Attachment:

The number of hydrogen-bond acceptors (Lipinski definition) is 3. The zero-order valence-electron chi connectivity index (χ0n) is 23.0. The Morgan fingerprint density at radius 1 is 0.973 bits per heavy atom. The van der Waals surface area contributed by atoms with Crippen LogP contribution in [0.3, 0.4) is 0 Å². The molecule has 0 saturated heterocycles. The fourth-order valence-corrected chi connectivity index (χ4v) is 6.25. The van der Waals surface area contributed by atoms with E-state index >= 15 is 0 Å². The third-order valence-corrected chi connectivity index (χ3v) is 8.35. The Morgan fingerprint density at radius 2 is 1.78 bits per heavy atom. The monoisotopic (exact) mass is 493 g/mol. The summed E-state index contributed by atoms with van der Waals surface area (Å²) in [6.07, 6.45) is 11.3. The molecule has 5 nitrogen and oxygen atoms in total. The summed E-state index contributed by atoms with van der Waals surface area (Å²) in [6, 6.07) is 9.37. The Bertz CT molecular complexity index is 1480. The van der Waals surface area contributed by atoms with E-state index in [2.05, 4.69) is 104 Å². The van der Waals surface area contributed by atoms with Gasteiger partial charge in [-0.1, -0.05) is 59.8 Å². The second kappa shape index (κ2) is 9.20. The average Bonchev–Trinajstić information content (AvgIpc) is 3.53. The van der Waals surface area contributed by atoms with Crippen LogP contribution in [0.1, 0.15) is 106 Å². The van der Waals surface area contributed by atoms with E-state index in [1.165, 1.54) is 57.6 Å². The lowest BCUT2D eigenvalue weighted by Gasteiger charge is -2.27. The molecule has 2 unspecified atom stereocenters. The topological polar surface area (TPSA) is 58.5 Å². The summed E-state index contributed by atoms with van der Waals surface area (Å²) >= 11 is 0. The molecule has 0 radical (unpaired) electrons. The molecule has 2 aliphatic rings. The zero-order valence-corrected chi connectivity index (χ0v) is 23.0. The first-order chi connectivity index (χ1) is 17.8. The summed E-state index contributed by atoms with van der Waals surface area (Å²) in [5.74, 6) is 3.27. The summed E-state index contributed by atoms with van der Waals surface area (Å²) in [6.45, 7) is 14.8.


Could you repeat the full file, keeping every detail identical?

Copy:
The number of hydrogen-bond acceptors (Lipinski definition) is 3. The zero-order valence-electron chi connectivity index (χ0n) is 23.0. The Morgan fingerprint density at radius 1 is 0.973 bits per heavy atom. The van der Waals surface area contributed by atoms with Crippen LogP contribution in [0.3, 0.4) is 0 Å². The molecule has 0 saturated heterocycles. The fourth-order valence-corrected chi connectivity index (χ4v) is 6.25. The van der Waals surface area contributed by atoms with E-state index >= 15 is 0 Å². The third-order valence-corrected chi connectivity index (χ3v) is 8.35. The Morgan fingerprint density at radius 2 is 1.78 bits per heavy atom. The monoisotopic (exact) mass is 493 g/mol. The summed E-state index contributed by atoms with van der Waals surface area (Å²) in [6.07, 6.45) is 11.3. The molecule has 5 nitrogen and oxygen atoms in total. The summed E-state index contributed by atoms with van der Waals surface area (Å²) in [6, 6.07) is 9.37. The Bertz CT molecular complexity index is 1480. The van der Waals surface area contributed by atoms with E-state index in [2.05, 4.69) is 104 Å². The van der Waals surface area contributed by atoms with Gasteiger partial charge in [-0.1, -0.05) is 59.8 Å². The second kappa shape index (κ2) is 9.20. The average Bonchev–Trinajstić information content (AvgIpc) is 3.53. The van der Waals surface area contributed by atoms with Crippen LogP contribution in [0.1, 0.15) is 106 Å². The van der Waals surface area contributed by atoms with E-state index in [1.165, 1.54) is 57.6 Å². The lowest BCUT2D eigenvalue weighted by Gasteiger charge is -2.27. The molecule has 2 unspecified atom stereocenters. The topological polar surface area (TPSA) is 58.5 Å². The summed E-state index contributed by atoms with van der Waals surface area (Å²) >= 11 is 0. The molecule has 0 radical (unpaired) electrons. The molecule has 2 aliphatic rings. The zero-order valence-corrected chi connectivity index (χ0v) is 23.0. The first-order chi connectivity index (χ1) is 17.8. The summed E-state index contributed by atoms with van der Waals surface area (Å²) in [5.74, 6) is 3.27. The summed E-state index contributed by atoms with van der Waals surface area (Å²) in [6.45, 7) is 14.8.